This article appeared in the November 16, 2021 edition of the Monitor Daily.

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‘New Kid’ author Jerry Craft creates books he would have wanted to read

Random House, Hachette, HarperCollins/photo illustration by staff
Texas state Rep. Matt Krause has devised a list of 850 books, including the four titles shown here, that he believes might make some students “feel discomfort, guilt, anguish … because of their race or sex.” He’s calling for an investigation into school library collections.
April Austin
Weekly Deputy Editor, Books Editor

Jerry Craft writes books with Black characters that reflect his experience growing up. Like many writers of color, he didn’t see himself in the books he read as a young person. And so he avoided reading. As an adult, with sons of his own, he saw an opportunity to write about “the side of African American life that isn’t steeped in misery,” he has said. 

“Most of the books I saw really were about struggle … being enslaved, gangs, the civil rights struggle,” he told the Houston Chronicle. “I wanted to [write] African American characters that sometimes the hardest [decision] during the day is ‘Do you want chocolate ice cream, or strawberry?’” 

His 2020 Newbery Medal-winning graphic novel, “New Kid,” introduces Jordan Banks, a Black middle schooler whose parents make him attend a mostly white private school. In his acceptance speech, Mr. Craft says what’s meant the most is “teachers ... shar[ing] stories of kids who had never enjoyed reading a book before. [They] told me about their students of color who have broken down and sobbed because they have never seen themselves in a book.”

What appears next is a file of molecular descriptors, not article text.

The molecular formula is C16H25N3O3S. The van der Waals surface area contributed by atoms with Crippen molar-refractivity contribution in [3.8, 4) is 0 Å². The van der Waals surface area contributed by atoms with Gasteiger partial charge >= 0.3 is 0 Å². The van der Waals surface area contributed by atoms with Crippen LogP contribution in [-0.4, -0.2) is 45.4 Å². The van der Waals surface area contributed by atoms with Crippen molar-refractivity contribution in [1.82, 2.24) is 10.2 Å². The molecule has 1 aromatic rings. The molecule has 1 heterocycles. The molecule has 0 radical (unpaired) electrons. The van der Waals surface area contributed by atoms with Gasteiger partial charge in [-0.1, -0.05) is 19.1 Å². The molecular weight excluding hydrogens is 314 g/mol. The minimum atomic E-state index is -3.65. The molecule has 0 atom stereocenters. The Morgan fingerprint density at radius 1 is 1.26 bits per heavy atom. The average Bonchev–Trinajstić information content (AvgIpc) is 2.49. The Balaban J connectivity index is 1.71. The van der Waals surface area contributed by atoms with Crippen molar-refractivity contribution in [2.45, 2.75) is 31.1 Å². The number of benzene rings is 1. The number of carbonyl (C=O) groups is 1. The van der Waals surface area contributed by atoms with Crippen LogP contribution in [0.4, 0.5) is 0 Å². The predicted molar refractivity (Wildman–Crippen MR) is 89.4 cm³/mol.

“New Kid” is on a list of 850 books that Texas state Rep. Matt Krause, a Republican running for attorney general, wants to exclude from school libraries. The list includes a high proportion of authors of color and LGBTQ writers.  

“New Kid” has been challenged in Texas schools before, most recently in Katy, where a group of parents said it promoted critical race theory. After a committee review, the book was returned to school shelves. The controversy has strengthened sales of Mr. Craft’s books. As he explained at a virtual event hosted by the Harris County Public Library, “So many places have sold so many copies because now people want to see what all the hubbub is.”

This article appeared in the November 16, 2021 edition of the Monitor Daily.

Read 11/16 edition
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